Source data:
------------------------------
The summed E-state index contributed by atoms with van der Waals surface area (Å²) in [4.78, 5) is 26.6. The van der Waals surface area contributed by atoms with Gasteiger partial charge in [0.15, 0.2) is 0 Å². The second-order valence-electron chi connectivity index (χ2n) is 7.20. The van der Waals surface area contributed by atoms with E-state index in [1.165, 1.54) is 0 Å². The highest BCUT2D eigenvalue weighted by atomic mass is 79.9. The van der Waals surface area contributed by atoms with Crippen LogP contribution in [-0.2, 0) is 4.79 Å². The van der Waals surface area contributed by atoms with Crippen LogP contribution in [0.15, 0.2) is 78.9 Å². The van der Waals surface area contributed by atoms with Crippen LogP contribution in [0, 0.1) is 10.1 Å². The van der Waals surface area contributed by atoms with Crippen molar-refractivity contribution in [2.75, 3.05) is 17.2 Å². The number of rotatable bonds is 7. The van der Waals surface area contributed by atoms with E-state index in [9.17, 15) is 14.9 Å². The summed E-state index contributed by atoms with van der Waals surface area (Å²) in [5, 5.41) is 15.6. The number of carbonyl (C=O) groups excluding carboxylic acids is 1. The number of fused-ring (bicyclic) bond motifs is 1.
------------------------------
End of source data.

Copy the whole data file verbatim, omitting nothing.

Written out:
The summed E-state index contributed by atoms with van der Waals surface area (Å²) in [4.78, 5) is 26.6. The van der Waals surface area contributed by atoms with Gasteiger partial charge in [0.15, 0.2) is 0 Å². The second-order valence-electron chi connectivity index (χ2n) is 7.20. The van der Waals surface area contributed by atoms with E-state index in [1.165, 1.54) is 0 Å². The highest BCUT2D eigenvalue weighted by atomic mass is 79.9. The van der Waals surface area contributed by atoms with Crippen LogP contribution in [-0.2, 0) is 4.79 Å². The van der Waals surface area contributed by atoms with Crippen LogP contribution in [0.15, 0.2) is 78.9 Å². The van der Waals surface area contributed by atoms with Crippen LogP contribution in [0, 0.1) is 10.1 Å². The van der Waals surface area contributed by atoms with Crippen molar-refractivity contribution in [2.75, 3.05) is 17.2 Å². The number of rotatable bonds is 7. The van der Waals surface area contributed by atoms with E-state index in [9.17, 15) is 14.9 Å². The summed E-state index contributed by atoms with van der Waals surface area (Å²) in [5, 5.41) is 15.6. The number of carbonyl (C=O) groups excluding carboxylic acids is 1. The number of fused-ring (bicyclic) bond motifs is 1.